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Please use this identifier to cite or link to this item: http://repository.li.mahidol.ac.th/dspace/handle/123456789/12533
Title: Spread of methicillin-resistant Staphylococcus aureus between the community and the hospitals in Asian countries: An ANSORP study
Authors: Jae Hoon Song
Po Ren Hsueh
Doo Ryeon Chung
Kwan Soo Ko
Cheol In Kang
Kyong Ran Peck
Joon Sup Yeom
Shin Woo Kim
Hyun Ha Chang
Yeon Sook Kim
Sook In Jung
Jun Seong Son
Thomas Man-Kit So
M. K. Lalitha
Yonghong Yang
Shao Guang Huang
Hui Wang
Quan Lu
Celia C. Carlos
Jennifer A. Perera
Cheng Hsun Chiu
Jien Wei Liu
Anan Chongthaleong
Visanu Thamlikitkul
Pham Hung Van
SungKyunKwan University, School of Medicine
Asia Pacific Foundation for Infectious Diseases (APFID)
National Taiwan University Hospital
Kyungpook National University Hospital
Chungnam National University, College of Medicine
Chonnam National University, College of Medicine
Kyung Hee Medical Center
Princess Margaret Hospital Hong Kong
Christian Medical College, Vellore
Beijing Children's Hospital
Ruijin Hospital
Peking Union Medical College
Shanghai Children's Medical Center
Gokila
University of Colombo
Chang Gung Children's Hospital
Chang Gung University College of Medicine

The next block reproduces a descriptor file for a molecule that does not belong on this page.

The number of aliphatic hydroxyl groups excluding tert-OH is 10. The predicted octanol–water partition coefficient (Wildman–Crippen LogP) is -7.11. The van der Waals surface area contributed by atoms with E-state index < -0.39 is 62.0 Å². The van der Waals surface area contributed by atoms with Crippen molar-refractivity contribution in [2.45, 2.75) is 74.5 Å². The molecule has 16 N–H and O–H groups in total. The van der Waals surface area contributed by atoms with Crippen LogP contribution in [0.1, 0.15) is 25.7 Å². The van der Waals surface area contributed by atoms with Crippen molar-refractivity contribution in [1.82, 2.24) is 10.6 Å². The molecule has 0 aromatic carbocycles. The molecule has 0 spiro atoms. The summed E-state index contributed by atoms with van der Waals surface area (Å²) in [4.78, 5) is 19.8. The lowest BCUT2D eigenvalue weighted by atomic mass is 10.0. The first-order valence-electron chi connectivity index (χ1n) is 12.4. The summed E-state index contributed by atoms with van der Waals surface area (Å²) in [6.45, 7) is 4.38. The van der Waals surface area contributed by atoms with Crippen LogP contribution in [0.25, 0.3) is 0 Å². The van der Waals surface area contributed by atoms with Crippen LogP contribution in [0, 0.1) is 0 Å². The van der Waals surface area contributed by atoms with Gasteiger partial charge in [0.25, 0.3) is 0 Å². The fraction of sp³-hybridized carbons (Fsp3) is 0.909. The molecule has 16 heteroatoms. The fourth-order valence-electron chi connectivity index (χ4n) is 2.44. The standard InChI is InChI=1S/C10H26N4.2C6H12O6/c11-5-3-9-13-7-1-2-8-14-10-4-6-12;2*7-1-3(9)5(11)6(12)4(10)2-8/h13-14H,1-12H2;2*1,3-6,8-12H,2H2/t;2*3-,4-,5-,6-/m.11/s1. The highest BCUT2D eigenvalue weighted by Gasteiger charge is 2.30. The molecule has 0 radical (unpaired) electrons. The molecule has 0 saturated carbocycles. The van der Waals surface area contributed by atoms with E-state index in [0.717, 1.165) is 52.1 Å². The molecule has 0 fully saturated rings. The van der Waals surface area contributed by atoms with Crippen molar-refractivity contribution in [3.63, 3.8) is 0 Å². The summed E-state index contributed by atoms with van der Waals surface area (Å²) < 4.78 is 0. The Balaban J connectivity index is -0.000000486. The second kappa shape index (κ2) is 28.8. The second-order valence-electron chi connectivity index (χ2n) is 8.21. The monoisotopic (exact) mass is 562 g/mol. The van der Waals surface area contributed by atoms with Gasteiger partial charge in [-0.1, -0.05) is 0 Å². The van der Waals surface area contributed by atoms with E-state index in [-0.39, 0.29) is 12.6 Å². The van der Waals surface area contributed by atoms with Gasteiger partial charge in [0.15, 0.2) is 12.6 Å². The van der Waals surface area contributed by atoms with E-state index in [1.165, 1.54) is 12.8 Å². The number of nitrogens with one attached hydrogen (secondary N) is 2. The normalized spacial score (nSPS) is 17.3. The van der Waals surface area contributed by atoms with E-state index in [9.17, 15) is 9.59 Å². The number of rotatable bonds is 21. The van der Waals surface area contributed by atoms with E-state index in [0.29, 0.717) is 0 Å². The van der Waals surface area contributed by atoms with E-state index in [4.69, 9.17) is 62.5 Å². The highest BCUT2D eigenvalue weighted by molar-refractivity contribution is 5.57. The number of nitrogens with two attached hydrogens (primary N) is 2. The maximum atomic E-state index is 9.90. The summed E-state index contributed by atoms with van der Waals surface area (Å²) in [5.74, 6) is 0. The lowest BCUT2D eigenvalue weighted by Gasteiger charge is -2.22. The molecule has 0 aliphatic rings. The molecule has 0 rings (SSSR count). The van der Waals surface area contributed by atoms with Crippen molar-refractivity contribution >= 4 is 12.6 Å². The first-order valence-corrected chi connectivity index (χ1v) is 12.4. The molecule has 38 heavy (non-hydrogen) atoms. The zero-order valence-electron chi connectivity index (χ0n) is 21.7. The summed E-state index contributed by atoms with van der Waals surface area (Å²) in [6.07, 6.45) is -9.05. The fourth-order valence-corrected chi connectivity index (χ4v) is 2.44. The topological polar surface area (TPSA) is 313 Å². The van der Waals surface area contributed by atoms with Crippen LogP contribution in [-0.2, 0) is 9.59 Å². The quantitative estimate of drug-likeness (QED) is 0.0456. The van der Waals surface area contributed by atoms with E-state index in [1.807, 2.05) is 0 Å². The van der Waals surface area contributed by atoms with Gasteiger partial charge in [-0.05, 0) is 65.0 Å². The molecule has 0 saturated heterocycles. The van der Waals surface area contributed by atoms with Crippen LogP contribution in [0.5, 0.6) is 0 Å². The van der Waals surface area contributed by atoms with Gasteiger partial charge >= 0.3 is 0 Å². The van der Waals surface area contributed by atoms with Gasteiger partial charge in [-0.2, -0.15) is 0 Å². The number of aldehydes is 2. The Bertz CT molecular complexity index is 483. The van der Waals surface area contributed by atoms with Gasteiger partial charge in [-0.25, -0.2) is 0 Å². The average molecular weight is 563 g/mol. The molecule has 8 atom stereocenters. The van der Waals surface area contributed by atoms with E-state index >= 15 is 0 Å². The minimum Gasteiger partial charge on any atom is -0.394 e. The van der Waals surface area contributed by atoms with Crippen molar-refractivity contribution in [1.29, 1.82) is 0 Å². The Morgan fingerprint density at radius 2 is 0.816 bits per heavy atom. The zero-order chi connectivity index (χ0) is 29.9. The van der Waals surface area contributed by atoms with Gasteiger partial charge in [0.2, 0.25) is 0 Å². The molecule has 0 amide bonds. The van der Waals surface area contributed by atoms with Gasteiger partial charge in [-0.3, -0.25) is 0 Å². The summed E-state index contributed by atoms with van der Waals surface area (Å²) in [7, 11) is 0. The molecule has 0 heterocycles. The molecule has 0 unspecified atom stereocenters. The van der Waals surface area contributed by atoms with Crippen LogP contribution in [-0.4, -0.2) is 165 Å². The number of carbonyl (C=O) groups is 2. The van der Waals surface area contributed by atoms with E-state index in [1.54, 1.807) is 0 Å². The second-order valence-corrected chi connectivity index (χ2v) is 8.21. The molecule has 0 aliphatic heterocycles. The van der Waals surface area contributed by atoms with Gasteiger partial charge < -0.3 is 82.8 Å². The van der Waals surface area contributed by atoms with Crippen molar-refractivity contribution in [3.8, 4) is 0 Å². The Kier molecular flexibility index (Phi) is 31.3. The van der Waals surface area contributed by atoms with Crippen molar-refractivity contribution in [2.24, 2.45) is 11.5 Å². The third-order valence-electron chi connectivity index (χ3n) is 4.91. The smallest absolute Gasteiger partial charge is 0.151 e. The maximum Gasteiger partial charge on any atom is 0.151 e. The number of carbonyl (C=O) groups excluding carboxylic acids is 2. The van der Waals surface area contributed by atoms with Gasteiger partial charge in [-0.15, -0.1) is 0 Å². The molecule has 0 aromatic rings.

Chulalongkorn University
Mahidol University
University of Medicine and Pharmacy
Keywords: Medicine;Pharmacology, Toxicology and Pharmaceutics
Issue Date: 1-May-2011
Citation: Journal of Antimicrobial Chemotherapy. Vol.66, No.5 (2011), 1061-1069
Abstract: Objectives: Methicillin-resistant Staphylococcus aureus (MRSA) is highly prevalent in hospitals in many Asian countries. Recent emergence of community-associated (CA) MRSA worldwide has added another serious concern to the epidemiology of S. aureus infections. To understand the changing epidemiology of S. aureus infections in Asian countries, we performed a prospective, multinational surveillance study with molecular typing analysis. Methods: We evaluated the prevalence of methicillin resistance in S. aureus isolates in CA and healthcareassociated (HA) infections, and performed molecular characterization and antimicrobial susceptibility tests of MRSA isolates. Results: MRSA accounted for 25.5% of CA S. aureus infections and 67.4% of HA infections. Predominant clones of CA-MRSA isolates were ST59-MRSA-SCCmec type IV-spa type t437, ST30-MRSA-SCCmec type IV-spa type t019 and ST72-MRSA-SCCmec type IV-spa type t324. Previously established nosocomial MRSA strains including sequence type (ST) 239 and ST5 clones were found among CA-MRSA isolates from patients without any risk factors for HA-MRSA infection. CA-MRSA clones such as ST59, ST30 and ST72 were also isolated from patients with HA infections. Conclusions: Our findings confirmed that MR SA infections in the community have been increasing in Asian countries. Data also suggest that various MRSA clones have spread between the community and hospitals as well as between countries. © The Author 2011. Published by Oxford University Press on behalf of the British Society for Antimicrobial Chemotherapy. All rights reserved.
URI: https://www.scopus.com/inward/record.uri?partnerID=HzOxMe3b&scp=79954590115&origin=inward
http://repository.li.mahidol.ac.th/dspace/handle/123456789/12533
ISSN: 14602091
03057453
Appears in Collections:Scopus 2011-2015

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